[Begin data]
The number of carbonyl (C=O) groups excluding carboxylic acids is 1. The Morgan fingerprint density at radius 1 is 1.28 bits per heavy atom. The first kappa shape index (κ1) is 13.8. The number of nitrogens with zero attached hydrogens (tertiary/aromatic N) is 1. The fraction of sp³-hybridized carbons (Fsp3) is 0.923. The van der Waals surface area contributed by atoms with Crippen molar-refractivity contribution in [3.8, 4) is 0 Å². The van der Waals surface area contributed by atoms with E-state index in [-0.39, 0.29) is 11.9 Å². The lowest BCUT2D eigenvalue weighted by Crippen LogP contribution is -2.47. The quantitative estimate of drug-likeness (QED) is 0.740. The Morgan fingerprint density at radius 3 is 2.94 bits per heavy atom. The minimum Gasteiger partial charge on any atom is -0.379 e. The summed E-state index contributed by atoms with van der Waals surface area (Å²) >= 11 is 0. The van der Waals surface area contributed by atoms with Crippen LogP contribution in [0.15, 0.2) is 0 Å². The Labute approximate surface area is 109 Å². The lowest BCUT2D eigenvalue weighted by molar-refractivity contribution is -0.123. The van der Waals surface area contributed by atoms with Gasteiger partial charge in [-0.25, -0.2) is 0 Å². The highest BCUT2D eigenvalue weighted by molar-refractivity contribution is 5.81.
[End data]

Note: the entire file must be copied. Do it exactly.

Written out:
The number of carbonyl (C=O) groups excluding carboxylic acids is 1. The Morgan fingerprint density at radius 1 is 1.28 bits per heavy atom. The first kappa shape index (κ1) is 13.8. The number of nitrogens with zero attached hydrogens (tertiary/aromatic N) is 1. The fraction of sp³-hybridized carbons (Fsp3) is 0.923. The van der Waals surface area contributed by atoms with Crippen molar-refractivity contribution in [3.8, 4) is 0 Å². The van der Waals surface area contributed by atoms with E-state index in [-0.39, 0.29) is 11.9 Å². The lowest BCUT2D eigenvalue weighted by Crippen LogP contribution is -2.47. The quantitative estimate of drug-likeness (QED) is 0.740. The Morgan fingerprint density at radius 3 is 2.94 bits per heavy atom. The minimum Gasteiger partial charge on any atom is -0.379 e. The summed E-state index contributed by atoms with van der Waals surface area (Å²) >= 11 is 0. The van der Waals surface area contributed by atoms with Crippen LogP contribution in [0.15, 0.2) is 0 Å². The Labute approximate surface area is 109 Å². The lowest BCUT2D eigenvalue weighted by molar-refractivity contribution is -0.123. The van der Waals surface area contributed by atoms with Gasteiger partial charge in [-0.25, -0.2) is 0 Å². The highest BCUT2D eigenvalue weighted by molar-refractivity contribution is 5.81.